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Oce Launches World First for Newspaper Industry

Press release from the issuing company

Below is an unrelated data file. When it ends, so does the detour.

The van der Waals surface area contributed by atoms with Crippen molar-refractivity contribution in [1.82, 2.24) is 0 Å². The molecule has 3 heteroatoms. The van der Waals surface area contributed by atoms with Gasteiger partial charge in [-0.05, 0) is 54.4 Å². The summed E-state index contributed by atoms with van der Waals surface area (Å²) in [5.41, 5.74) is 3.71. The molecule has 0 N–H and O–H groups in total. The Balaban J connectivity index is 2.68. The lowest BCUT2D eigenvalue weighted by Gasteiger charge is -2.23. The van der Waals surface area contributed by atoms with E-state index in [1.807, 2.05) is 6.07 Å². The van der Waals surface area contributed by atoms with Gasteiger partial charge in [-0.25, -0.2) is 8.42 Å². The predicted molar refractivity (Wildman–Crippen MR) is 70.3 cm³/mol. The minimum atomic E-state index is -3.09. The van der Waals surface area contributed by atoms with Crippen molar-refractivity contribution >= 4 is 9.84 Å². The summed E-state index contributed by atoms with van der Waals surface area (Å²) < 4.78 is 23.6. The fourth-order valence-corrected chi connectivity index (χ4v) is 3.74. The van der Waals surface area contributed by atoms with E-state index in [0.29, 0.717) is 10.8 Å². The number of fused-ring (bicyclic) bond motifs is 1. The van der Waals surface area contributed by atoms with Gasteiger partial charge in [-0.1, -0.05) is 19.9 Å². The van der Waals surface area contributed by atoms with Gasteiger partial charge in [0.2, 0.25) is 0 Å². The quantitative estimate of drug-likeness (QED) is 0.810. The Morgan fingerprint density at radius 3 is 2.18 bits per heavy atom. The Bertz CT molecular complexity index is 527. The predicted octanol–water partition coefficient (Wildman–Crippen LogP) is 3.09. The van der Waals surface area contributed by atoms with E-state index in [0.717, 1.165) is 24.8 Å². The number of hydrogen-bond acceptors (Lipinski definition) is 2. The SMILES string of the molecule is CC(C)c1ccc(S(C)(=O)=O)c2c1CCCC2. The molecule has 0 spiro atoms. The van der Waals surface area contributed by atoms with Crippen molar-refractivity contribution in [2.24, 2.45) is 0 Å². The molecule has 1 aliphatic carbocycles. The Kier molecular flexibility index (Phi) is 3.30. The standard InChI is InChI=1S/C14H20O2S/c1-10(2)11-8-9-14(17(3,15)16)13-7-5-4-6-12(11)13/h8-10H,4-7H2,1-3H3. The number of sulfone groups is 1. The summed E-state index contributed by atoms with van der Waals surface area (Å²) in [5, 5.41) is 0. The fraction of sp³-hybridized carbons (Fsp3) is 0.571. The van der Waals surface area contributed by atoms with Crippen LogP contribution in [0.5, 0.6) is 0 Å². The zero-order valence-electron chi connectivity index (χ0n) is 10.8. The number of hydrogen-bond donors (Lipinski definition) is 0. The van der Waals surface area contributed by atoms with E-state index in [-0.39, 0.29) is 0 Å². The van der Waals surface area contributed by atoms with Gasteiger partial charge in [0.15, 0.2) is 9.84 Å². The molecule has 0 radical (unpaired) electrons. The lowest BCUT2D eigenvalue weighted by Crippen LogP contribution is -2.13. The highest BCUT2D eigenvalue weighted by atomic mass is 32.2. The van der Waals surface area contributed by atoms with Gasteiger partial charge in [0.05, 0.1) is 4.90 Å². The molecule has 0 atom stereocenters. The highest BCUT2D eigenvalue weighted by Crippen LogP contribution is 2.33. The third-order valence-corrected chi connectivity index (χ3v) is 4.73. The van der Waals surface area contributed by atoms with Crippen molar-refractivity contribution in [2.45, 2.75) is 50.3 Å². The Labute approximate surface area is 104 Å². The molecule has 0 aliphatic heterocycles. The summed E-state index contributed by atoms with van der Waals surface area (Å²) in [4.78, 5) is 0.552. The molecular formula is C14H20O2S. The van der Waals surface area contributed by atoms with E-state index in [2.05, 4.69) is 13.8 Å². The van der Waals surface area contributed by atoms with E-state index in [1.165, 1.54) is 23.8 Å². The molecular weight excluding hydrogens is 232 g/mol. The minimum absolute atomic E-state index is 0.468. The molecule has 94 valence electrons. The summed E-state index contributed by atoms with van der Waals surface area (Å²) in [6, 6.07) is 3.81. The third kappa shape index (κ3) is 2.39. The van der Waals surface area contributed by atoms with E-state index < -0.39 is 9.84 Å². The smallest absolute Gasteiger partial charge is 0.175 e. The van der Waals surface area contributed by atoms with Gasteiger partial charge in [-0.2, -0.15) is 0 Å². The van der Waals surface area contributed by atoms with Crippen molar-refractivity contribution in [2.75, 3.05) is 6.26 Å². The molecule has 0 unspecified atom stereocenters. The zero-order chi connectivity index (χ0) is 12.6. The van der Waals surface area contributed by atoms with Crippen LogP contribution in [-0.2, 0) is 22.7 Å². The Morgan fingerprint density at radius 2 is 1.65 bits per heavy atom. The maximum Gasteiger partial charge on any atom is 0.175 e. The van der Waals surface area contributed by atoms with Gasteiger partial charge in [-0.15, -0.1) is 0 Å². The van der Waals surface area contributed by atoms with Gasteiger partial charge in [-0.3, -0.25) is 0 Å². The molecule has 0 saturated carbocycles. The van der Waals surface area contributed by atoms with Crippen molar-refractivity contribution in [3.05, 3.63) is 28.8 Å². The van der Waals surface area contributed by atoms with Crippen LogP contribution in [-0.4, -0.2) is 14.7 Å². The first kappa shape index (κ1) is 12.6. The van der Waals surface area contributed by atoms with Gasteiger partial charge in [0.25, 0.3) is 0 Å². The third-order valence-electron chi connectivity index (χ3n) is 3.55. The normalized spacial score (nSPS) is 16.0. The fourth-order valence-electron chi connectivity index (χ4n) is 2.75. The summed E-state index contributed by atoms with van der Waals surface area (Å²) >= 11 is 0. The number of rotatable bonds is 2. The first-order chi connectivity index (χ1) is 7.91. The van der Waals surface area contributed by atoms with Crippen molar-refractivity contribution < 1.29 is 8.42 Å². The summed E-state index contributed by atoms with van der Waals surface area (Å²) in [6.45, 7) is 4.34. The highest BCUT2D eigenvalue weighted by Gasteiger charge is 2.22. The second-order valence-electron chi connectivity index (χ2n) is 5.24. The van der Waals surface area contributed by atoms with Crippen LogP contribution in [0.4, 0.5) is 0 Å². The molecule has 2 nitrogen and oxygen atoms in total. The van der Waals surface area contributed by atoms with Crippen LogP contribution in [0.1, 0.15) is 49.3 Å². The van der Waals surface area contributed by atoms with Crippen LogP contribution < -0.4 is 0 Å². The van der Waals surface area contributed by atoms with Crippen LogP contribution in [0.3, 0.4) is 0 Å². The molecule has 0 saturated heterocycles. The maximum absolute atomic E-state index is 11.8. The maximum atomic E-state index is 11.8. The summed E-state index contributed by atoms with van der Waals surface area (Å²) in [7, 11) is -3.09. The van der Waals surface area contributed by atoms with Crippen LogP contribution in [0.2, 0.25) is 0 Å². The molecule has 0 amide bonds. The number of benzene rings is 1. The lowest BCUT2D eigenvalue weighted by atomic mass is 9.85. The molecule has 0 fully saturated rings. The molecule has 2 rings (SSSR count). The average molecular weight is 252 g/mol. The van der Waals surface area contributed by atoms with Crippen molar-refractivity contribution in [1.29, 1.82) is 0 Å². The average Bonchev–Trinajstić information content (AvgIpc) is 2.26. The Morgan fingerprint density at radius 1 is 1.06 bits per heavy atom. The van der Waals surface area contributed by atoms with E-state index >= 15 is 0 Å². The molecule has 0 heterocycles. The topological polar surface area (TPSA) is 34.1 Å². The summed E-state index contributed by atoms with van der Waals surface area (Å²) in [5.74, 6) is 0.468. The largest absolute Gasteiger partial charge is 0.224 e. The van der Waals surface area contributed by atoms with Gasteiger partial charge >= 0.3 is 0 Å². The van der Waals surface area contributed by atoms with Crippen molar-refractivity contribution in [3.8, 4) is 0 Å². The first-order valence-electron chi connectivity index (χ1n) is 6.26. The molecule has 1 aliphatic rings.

Venlo, the Netherlands, April 6, 2001 - Oce, a company at the forefront of digital publishing, has signed a contract with an international publisher to provide the world's first short-run on-line production site for newspapers that look and feel the same as those printed on traditional litho machines. This also means newspapers will be available at the same time internationally as they are in their domestic markets. At the moment the international distribution of newspapers in small numbers is a loss leader for publishers. But now the first company to benefit from Oce's ground-breaking technology is Swiss national newspaper Neue Zuricher Zeitung (NZZ), which is currently printed in Frankfurt and then brought to London via lorry involving a journey lasting between nine and 10 hours. Vital early-morning readership is lost, with newspapers usually delivered mid-morning at the earliest. With the new system of printing the newspaper-remotely at a west London printing site-the time from publisher to reader has been cut from 16 to just three hours. The copies of NZZ leave that printing site by 1am and are available for people to read first thing at breakfast time. The six-figure sum agreement has been made between NZZ, Oce and Stroma, part of the Creative Print Group in Wembley, west London, which will print copies of the newspaper locally. The machine that will be used is the Oce DemandStream 8090 digital press that can print more than 400 copies per hour of the 48-page newspaper. From the beginning of May, NZZ will be printed daily in London. The subscription price of the newspaper will stay the same. Paul Krisson, business development manager for Oce's printing and publishing division, said: "The revolutionary production process will allow the newspaper industry to capitalise on international markets in a way it has never been able to do before. The publisher will retain ownership of the data, although a key benefit will also include using existing local distribution channels for the newspapers."